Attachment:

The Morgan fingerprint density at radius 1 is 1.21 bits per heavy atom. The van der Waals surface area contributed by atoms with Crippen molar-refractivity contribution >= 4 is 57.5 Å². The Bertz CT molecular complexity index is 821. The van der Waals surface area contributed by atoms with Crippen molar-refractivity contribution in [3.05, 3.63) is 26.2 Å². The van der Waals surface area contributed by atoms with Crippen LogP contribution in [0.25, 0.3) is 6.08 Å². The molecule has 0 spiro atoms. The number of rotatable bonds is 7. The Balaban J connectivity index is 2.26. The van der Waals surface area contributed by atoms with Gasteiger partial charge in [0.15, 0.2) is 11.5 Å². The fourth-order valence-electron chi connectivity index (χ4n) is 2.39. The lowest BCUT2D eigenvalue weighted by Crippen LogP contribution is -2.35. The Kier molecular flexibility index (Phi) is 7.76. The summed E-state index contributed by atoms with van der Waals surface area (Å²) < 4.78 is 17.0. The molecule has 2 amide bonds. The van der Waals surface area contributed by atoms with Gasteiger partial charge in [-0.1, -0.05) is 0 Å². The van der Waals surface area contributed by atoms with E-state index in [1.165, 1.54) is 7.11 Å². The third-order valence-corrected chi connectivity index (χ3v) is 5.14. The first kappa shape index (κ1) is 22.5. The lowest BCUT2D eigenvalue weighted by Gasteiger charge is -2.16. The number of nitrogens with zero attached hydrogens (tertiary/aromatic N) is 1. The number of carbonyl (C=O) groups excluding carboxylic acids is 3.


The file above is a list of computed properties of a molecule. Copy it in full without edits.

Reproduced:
The Morgan fingerprint density at radius 1 is 1.21 bits per heavy atom. The van der Waals surface area contributed by atoms with Crippen molar-refractivity contribution >= 4 is 57.5 Å². The Bertz CT molecular complexity index is 821. The van der Waals surface area contributed by atoms with Crippen molar-refractivity contribution in [3.05, 3.63) is 26.2 Å². The van der Waals surface area contributed by atoms with Crippen LogP contribution in [0.25, 0.3) is 6.08 Å². The molecule has 0 spiro atoms. The number of rotatable bonds is 7. The Balaban J connectivity index is 2.26. The van der Waals surface area contributed by atoms with Gasteiger partial charge in [0.15, 0.2) is 11.5 Å². The fourth-order valence-electron chi connectivity index (χ4n) is 2.39. The lowest BCUT2D eigenvalue weighted by Crippen LogP contribution is -2.35. The Kier molecular flexibility index (Phi) is 7.76. The summed E-state index contributed by atoms with van der Waals surface area (Å²) < 4.78 is 17.0. The molecule has 2 amide bonds. The van der Waals surface area contributed by atoms with Gasteiger partial charge in [-0.1, -0.05) is 0 Å². The van der Waals surface area contributed by atoms with E-state index in [1.165, 1.54) is 7.11 Å². The third-order valence-corrected chi connectivity index (χ3v) is 5.14. The first kappa shape index (κ1) is 22.5. The lowest BCUT2D eigenvalue weighted by Gasteiger charge is -2.16. The number of nitrogens with zero attached hydrogens (tertiary/aromatic N) is 1. The number of carbonyl (C=O) groups excluding carboxylic acids is 3.